After a marathon or Olympic event (if all goes well) you come out of not much different than when you started. All the training you did pays off and your body will be tired, but otherwise unscathed.
After birth, even a natural, unremarkable birth, your body is not immediately the same.
There are so many variables that effect the outcome of birth and recovery. Your body is different from mine, your baby is different from mine, your medical history, location and pain tolerance are different from mine. These variables and others make each birth and recovery unique.
However, there are similarities that can be addressed in similar ways to get the same outcome during recovery....a healthy pelvic floor that functions properly for you for the rest of your life.
Here is what I did to recover from my births. Remember some of these things every mom should do and others are more of an individual basis.
I took an herbal tincture made by my midwife specific for after birth cramps. These cramps are caused by your uterus contracting and shrinking back to pre-pregnancy size and are usually most intense while nursing. This can cause some significant pain.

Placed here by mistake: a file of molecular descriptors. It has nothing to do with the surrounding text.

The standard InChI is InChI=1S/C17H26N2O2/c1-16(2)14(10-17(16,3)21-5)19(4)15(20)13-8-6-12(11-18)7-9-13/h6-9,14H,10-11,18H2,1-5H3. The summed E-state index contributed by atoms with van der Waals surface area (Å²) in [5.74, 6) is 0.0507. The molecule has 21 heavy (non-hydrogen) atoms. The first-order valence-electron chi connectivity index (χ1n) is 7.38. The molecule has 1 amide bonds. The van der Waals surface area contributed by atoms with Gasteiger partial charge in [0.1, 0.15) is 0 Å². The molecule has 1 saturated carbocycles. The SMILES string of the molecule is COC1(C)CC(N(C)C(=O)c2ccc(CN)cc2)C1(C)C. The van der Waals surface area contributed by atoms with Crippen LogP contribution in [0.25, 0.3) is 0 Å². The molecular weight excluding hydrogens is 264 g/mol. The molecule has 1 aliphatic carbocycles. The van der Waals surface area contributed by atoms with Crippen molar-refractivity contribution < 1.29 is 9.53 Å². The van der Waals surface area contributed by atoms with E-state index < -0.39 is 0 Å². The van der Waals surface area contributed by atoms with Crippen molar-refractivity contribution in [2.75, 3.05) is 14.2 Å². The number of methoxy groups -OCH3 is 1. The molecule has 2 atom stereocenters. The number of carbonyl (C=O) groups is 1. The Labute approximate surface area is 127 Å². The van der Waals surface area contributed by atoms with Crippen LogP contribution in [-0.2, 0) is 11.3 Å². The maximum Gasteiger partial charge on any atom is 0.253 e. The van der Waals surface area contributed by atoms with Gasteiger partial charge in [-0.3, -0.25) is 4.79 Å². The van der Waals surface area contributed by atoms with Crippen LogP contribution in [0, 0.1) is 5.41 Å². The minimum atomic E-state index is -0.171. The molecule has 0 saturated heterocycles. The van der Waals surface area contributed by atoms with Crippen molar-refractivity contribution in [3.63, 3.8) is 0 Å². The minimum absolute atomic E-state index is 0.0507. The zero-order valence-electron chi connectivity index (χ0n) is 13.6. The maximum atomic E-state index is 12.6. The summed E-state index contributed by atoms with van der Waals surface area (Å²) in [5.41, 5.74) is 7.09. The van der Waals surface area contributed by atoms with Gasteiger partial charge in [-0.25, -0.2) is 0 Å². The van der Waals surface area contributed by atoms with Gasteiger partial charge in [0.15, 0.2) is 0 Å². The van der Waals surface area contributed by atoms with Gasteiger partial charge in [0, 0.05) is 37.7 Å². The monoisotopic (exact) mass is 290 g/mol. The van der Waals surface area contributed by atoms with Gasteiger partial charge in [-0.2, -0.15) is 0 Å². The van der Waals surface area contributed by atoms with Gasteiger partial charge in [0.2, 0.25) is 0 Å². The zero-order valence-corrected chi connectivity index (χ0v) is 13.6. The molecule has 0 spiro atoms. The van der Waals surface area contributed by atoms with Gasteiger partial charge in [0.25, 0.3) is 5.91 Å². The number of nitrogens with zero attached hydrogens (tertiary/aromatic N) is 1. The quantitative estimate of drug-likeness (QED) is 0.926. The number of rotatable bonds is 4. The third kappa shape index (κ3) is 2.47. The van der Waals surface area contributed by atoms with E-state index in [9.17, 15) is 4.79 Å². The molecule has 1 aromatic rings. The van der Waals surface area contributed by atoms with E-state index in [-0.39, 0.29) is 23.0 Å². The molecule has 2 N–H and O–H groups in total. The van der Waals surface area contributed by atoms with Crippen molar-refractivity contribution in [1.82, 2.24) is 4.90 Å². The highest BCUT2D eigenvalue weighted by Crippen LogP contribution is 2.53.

After my first birth, even though the after birth pain was intense, I didn't not take anything. I didn't want to take any over the counter medication if I could avoid it, since I was breastfeeding, though there are some medications that are safe to take. Being a first time mom, I wanted to avoid everything. And I didn't know about an herbal tincture that could help.
Taking something appropriate for after birth pain, will greatly improve how you feel while recovering.
2. Peri Bottle
After giving birth wiping with toilet paper can be rough and uncomfortable. Especially if you are swollen or tore.
So using a peri bottle to rinse off your perineum will keep you clean and the cool water will sooth the area too.
3. Herb Sitz Bath
A sitz bath is a great way to reduce inflammation and promote healing of swollen, bruised or torn/cut pelvic floor tissue.
Adding in healing herbs like Lavender or Epsom salts boosts the healing power of the sitz bath.
There are some great herb mixes specific to postpartum sitz baths, like Earth Mama or you can look on Etsy or you can make up your own. Here's a good recipe!
These mixes can also be brewed and added to the peri bottle or to padscicles instead of witch hazel.